In most mammalian tissues, Ca2+i/voltage-gated, large conductance K+ (BK) channels consist of channel-forming slo1 and auxiliary (β1–β4) subunits. When Ca2+i (3–20 µM) reaches the vicinity of BK channels and increases their activity at physiological voltages, β1- and β4-containing BK channels are, respectively, inhibited and potentiated by intoxicating levels of ethanol (50 mM). Previous studies using different slo1s, lipid environments, and Ca2+i concentrations—all determinants of the BK response to ethanol—made it impossible to determine the specific contribution of β subunits to ethanol action on BK activity. Furthermore, these studies measured ethanol action on ionic current under a limited range of stimuli, rendering no information on the gating processes targeted by alcohol and their regulation by βs. Here, we used identical experimental conditions to obtain single-channel and macroscopic currents of the same slo1 channel (“cbv1” from rat cerebral artery myocytes) in the presence and absence of 50 mM ethanol. First, we assessed the role five different β subunits (1,2,2-IR, 3-variant d, and 4) in ethanol action on channel function. Thus, two phenotypes were identified: (1) ethanol potentiated cbv1-, cbv1+β3-, and cbv1+β4-mediated currents at low Ca2+i while inhibiting current at high Ca2+i, the potentiation–inhibition crossover occurring at 20 µM Ca2+i; (2) for cbv1+β1, cbv1+wt β2, and cbv1+β2-IR, this crossover was shifted to ∼3 µM Ca2+i. Second, applying Horrigan–Aldrich gating analysis on both phenotypes, we show that ethanol fails to modify intrinsic gating and the voltage-dependent parameters under examination. For cbv1, however, ethanol (a) drastically increases the channel’s apparent Ca2+ affinity (nine-times decrease in Kd) and (b) very mildly decreases allosteric coupling between Ca2+ binding and channel opening (C). The decreased Kd leads to increased channel activity. For cbv1+β1, ethanol (a) also decreases Kd, yet this decrease (two times) is much smaller than that of cbv1; (b) reduces C; and (c) decreases coupling between Ca2+ binding and voltage sensing (parameter E). Decreased allosteric coupling leads to diminished BK activity. Thus, we have identified critical gating modifications that lead to the differential actions of ethanol on slo1 with and without different β subunits.

Large conductance, Ca2+- and voltage-gated K+ (BK) channels are widely expressed in both excitable and nonexcitable tissues and thus play a critical role in several physiological processes, such as neurotransmitter release, hormone secretion, circadian rhythms, inflammatory responses, metastasis progression, and regulation of smooth muscle tone (Weiger et al., 2002; Lu et al., 2006; Salkoff et al., 2006; Dopico et al., 2012). Functional BK channels result from tetrameric association of channel-forming α subunits (encoded by the Slo1 or KCNMA1 gene), which are often referred to as slo1 channels. Each slo1 subunit consists of a transmembrane “core” (S0–S6) and a long cytosolic domain (CTD). In most mammalian tissues, however, slo1 proteins are associated with auxiliary β1–β4 subunits (encoded by KCNMB1–4; Knaus et al., 1994; Wallner et al., 1999; Xia et al., 1999; Behrens et al., 2000; Brenner et al., 2000a; Uebele et al., 2000). Unlike α subunits, BK β subunits do not form functional channels themselves. Rather, they usually alter several gating processes, which leads to modification of the channel’s response to physiological ligands, such as Ca2+i, and/or changes in macroscopic current kinetics (McManus et al., 1995; Brenner et al., 2000a; Cox and Aldrich, 2000; Nimigean and Magleby, 2000; Qian and Magleby, 2003; Orio and Latorre, 2005). For example, β1 subunit–induced changes in gating include modifications in intrinsic gating (i.e., gating in the absence of activating Ca2+i/voltage; Bao and Cox, 2005; Gruslova et al., 2012), stabilization of the slo1 voltage sensor in the active configuration (Bao and Cox, 2005; Contreras et al., 2012; Castillo et al., 2015), increased affinity for Ca2+ in the RCK1 domain high-affinity Ca2+-sensing site when the channel is open, decreased affinity for Ca2+ in the RCK2 domain Ca2+-sensing site when the channel is closed (Bao and Cox, 2005; Sweet and Cox, 2009), and increased allosteric coupling between Ca2+ binding and channel opening (reviewed in Hoshi et al. [2013]) while not modifying equivalent gating charge (Bao and Cox, 2005; Contreras et al., 2012; Castillo et al., 2015). The β1-dependent gating modifications lead to a significant increase in the channel’s apparent binding affinity for Ca2+i, which is evident by a decrease in the voltage needed for reaching half-value in the conductance (G)/maximal conductance plot (V0.5) when ionic current behavior is evaluated at ≥1 µM Ca2+i (Cox and Aldrich, 2000).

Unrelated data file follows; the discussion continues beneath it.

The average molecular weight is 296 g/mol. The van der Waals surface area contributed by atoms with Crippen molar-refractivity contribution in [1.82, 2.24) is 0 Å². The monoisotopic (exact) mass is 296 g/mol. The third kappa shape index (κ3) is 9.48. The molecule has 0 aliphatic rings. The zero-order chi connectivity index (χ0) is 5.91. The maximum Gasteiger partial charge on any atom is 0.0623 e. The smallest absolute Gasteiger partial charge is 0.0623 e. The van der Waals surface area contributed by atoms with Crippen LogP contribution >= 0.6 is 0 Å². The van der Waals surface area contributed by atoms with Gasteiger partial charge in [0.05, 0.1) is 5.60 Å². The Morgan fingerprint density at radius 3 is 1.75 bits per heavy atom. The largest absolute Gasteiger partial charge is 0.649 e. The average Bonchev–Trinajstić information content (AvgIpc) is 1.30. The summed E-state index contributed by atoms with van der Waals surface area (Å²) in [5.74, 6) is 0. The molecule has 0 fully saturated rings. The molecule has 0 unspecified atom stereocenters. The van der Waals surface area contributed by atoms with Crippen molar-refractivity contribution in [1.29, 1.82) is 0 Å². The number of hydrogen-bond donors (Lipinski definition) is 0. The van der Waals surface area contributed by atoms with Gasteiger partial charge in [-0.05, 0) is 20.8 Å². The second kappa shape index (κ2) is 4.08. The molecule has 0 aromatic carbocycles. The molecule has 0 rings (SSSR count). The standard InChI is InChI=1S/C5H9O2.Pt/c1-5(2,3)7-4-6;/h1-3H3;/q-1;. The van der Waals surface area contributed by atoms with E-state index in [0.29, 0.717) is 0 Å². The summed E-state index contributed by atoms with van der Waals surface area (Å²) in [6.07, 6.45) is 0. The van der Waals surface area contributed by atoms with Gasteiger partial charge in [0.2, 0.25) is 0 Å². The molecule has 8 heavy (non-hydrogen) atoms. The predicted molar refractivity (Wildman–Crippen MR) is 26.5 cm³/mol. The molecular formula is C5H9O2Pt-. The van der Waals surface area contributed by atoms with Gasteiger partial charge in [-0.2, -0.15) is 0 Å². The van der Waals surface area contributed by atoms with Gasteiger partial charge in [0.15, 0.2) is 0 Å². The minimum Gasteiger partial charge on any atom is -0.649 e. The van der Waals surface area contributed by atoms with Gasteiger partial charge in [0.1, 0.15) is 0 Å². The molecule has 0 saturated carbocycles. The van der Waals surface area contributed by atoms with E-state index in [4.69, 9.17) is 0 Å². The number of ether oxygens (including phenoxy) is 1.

It is noteworthy that the expression of the different KCNMB transcripts is highly tissue specific: thus, β1 mRNA is particularly abundant in vascular and nonvascular smooth muscle (Nelson and Quayle, 1995; Brenner et al., 2000b), wild-type (wt) β2 is the predominant transcript in adrenochromaffin cells (Wallner et al., 1999; Xia et al., 1999), β3 is abundant in testis, pancreas, skeletal muscle, and spleen (Behrens et al., 2000; Brenner et al., 2000a; Uebele et al., 2000), and β4 is abundant in central neurons (Behrens et al., 2000; Brenner et al., 2000a). Distinct expression patterns from one tissue to another may enable a given β subunit type to contribute to physiology in a tissue-specific manner. For example, β1 subunits are critical to fine tune the overall Ca2+ sensitivity of the BK channel complex (Brenner et al., 2000a; Cox and Aldrich, 2000), allowing channel activation by low µM Ca2+, which is reached in the vicinity of the BK channel during depolarization-induced myocyte contraction (Pérez et al., 2001). Local Ca2+ levels are usually generated by local signals termed “Ca2+ sparks,” which result from the activity of ryanodine receptors in the sarcoplasmic reticulum (Jaggar et al., 2000; Ledoux et al., 2006). Functional coupling between Ca2+ sparks and plasma membrane BK channels via β1 subunits generates outward K+ current in the vascular myocyte, which opposes depolarization-induced Ca2+ influx and smooth muscle contraction (Brenner et al., 2000b). Indeed, KCNMB1 knockout mice characteristically suffer from reduced spark–BK coupling and BK-mediated current in vascular smooth muscle (Brenner et al., 2000b).